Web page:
Moving and Soothing – Body based programs for children
This blog post is written by Pauline Lodge, Manager – Professional Education Services at The Australian Childhood Foundation.
Recently, Joe Tucci wrote a series of blogs exploring the concept of ‘safety” and what occurs for children when that safety has been violated. He identified three principles for understanding safety in our work with traumatised children and young people at the Australian Childhood Foundation.
- Safety is a relational experience
- Safety is embedded in our physiology
- Child abuse is a deep violation of a child’s sense of safety.
Over recent years, it has become increasingly apparent that the impact that trauma can be held in our bodies, our physiology, our posture. It affects the way we hold ourselves and move.
Peter Levine suggests ‘trauma is not and will not and can not ever be fully healed until we also address the essential role played by the body’.
Similarly, Bessel van der Kolk has written that ‘…the body speaks clearly to those who know how to listen. Nonverbal expressions visibly reveal what words cannot describe: the ‘speechless terror”.
We have been running body based group therapy programs with children who have experienced trauma for over ten years now. Children love it. They engage in movement in ways that give their bodies a chance to breathe and find their own life again. And, they do not need to talk. They can if they want to, but they don’t have to. And in that small micro experience, they begin to experience control over what their bodies do and do not have to do.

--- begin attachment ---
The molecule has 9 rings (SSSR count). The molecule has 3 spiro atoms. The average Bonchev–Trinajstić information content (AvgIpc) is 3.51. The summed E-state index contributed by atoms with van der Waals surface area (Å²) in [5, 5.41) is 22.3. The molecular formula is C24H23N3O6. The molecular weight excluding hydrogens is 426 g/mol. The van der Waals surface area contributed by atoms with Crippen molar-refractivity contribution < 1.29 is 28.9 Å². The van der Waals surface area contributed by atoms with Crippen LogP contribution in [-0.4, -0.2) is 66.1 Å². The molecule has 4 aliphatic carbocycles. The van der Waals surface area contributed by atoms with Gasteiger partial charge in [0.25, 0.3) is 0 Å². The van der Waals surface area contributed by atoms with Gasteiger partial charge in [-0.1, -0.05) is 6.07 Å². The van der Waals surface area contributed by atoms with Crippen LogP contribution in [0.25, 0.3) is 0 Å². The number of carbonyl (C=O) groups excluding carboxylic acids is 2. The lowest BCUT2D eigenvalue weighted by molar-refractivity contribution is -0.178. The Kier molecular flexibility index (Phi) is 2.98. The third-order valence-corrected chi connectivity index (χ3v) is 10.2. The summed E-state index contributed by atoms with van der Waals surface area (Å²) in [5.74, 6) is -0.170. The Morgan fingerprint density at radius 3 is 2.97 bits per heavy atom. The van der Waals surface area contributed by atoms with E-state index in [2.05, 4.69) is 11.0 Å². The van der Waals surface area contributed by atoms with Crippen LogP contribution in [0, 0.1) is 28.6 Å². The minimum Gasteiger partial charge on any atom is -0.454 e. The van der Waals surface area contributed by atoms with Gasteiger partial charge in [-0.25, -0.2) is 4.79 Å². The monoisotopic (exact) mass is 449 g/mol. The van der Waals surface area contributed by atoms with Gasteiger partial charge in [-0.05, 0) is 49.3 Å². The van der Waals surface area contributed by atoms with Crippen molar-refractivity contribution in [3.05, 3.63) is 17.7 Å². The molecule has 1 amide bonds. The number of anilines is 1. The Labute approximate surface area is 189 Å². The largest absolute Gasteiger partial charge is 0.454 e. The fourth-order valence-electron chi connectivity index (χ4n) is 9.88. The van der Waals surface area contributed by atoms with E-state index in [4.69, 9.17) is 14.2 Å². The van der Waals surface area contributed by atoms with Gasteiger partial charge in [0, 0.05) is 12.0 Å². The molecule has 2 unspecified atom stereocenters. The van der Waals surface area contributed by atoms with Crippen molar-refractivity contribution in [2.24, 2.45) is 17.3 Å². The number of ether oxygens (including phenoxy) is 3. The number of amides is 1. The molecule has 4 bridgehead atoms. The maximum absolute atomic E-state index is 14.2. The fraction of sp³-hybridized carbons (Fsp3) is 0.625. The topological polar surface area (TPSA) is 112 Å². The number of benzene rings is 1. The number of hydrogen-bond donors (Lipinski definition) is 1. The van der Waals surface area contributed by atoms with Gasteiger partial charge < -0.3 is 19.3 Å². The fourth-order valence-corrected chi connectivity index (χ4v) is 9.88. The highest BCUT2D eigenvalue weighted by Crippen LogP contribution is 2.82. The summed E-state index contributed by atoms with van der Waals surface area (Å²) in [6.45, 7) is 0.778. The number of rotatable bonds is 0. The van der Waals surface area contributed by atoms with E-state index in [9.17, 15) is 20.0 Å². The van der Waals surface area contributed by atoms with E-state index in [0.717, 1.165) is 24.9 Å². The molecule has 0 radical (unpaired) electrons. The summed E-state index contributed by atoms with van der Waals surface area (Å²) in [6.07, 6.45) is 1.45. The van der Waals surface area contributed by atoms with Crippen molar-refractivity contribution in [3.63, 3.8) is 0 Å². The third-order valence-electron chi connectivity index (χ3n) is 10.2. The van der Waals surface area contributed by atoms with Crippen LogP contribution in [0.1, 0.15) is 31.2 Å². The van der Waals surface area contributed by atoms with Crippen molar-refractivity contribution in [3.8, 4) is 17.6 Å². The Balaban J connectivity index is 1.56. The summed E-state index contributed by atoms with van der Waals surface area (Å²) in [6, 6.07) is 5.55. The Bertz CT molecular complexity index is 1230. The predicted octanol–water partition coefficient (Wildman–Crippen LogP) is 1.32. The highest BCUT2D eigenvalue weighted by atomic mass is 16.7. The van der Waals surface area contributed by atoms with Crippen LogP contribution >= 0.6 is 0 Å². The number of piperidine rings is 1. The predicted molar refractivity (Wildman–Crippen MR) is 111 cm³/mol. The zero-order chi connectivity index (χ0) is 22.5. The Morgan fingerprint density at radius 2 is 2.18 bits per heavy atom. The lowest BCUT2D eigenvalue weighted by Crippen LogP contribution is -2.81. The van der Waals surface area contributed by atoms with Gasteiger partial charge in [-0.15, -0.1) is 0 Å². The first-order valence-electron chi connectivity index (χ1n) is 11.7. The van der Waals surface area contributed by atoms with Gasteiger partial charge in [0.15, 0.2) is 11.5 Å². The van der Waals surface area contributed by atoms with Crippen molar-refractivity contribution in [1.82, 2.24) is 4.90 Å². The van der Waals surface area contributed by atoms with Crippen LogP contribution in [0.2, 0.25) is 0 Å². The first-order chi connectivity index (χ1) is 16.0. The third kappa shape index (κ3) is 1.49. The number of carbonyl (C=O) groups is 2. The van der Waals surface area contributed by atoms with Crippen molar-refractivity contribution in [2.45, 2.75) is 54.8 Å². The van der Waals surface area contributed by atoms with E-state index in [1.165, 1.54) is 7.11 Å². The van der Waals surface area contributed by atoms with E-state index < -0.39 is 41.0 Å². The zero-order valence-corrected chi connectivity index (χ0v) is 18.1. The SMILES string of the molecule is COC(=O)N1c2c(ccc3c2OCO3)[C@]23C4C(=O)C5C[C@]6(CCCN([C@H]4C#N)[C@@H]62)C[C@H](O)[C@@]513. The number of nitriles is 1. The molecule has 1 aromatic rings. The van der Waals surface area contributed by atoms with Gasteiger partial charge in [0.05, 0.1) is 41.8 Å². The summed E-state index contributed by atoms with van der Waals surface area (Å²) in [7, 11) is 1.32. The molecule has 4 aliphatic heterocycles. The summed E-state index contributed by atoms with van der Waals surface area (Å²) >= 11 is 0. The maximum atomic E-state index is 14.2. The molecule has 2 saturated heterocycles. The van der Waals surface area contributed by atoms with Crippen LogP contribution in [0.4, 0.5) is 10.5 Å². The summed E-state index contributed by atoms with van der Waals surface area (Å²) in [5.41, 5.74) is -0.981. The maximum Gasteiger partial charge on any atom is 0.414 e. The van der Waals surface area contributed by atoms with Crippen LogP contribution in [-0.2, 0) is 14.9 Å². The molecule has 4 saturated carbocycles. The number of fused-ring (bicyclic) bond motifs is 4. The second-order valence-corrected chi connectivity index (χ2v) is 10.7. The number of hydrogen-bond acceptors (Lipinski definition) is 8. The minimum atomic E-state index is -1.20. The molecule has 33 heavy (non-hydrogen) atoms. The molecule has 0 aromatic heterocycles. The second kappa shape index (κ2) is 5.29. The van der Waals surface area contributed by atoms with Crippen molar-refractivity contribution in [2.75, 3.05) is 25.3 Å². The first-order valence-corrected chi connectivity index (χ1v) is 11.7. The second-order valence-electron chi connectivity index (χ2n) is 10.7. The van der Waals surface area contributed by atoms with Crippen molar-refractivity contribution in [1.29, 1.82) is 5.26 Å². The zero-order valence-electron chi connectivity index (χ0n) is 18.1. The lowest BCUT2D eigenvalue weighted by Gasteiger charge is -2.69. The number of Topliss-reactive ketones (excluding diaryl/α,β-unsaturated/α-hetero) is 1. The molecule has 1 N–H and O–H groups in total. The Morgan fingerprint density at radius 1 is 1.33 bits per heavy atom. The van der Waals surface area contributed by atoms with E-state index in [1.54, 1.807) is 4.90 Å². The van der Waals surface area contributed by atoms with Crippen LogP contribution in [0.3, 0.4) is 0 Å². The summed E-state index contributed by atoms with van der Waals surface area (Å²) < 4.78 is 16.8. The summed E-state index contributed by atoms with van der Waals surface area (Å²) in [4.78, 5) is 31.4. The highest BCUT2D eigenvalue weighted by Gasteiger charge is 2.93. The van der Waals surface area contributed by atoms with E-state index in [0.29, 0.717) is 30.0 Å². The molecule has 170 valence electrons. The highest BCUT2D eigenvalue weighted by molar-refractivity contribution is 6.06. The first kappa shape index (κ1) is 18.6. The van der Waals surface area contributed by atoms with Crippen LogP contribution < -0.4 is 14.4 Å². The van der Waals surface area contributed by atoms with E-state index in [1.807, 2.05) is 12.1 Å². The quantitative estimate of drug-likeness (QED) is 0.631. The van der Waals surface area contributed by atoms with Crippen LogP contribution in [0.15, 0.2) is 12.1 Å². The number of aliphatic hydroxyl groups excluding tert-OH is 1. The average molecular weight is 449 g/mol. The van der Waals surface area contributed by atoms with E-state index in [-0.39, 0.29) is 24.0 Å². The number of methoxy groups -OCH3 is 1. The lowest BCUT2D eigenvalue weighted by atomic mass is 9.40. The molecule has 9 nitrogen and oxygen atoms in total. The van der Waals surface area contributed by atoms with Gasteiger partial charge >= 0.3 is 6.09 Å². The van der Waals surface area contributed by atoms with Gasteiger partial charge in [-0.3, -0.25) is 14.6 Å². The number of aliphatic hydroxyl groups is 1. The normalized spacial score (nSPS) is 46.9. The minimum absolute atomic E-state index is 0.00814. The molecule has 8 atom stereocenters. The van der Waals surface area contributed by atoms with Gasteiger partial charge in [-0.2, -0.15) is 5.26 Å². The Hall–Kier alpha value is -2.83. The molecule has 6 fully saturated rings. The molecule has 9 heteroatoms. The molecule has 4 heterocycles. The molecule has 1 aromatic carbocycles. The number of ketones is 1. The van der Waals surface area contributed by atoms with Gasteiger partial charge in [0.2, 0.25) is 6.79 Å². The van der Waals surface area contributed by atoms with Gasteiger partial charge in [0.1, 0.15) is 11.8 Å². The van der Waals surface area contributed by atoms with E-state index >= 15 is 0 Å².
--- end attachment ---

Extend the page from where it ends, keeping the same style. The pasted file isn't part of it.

We have been asked a lot about our movement groups – so we decided to bring it to you and offer it in our training activities.
In our brand new Moving and Soothing Workshop, we review the theory underpinning the three how the body achieves states of safety and transformation, using the work of Steve Porges and Polyvagal theory. In particular, we focus on his concept of neuroception of safety. If you come to it, you will learn three important insights:
Insight 1. There are core elements of anybody based program that promotes ways for movement to offer children the opportunity to rediscover a sense of safety in their bodies.
Insight 2. Sequencing of activities is fundamental for body based programs to work with children and young people who have experienced trauma.
Insight 3. Relationships which emerge during body based activities offer another layer of meaning making which is critical in the change process for children.
The Moving and Soothing Workshop is experiential, practical and fun. It provides participants with the opportunity to explore a variety of different techniques, strategies, and activities for engaging children in body based interventions. Participants will be up and moving from the start of learning the movement sequences that can make a real difference.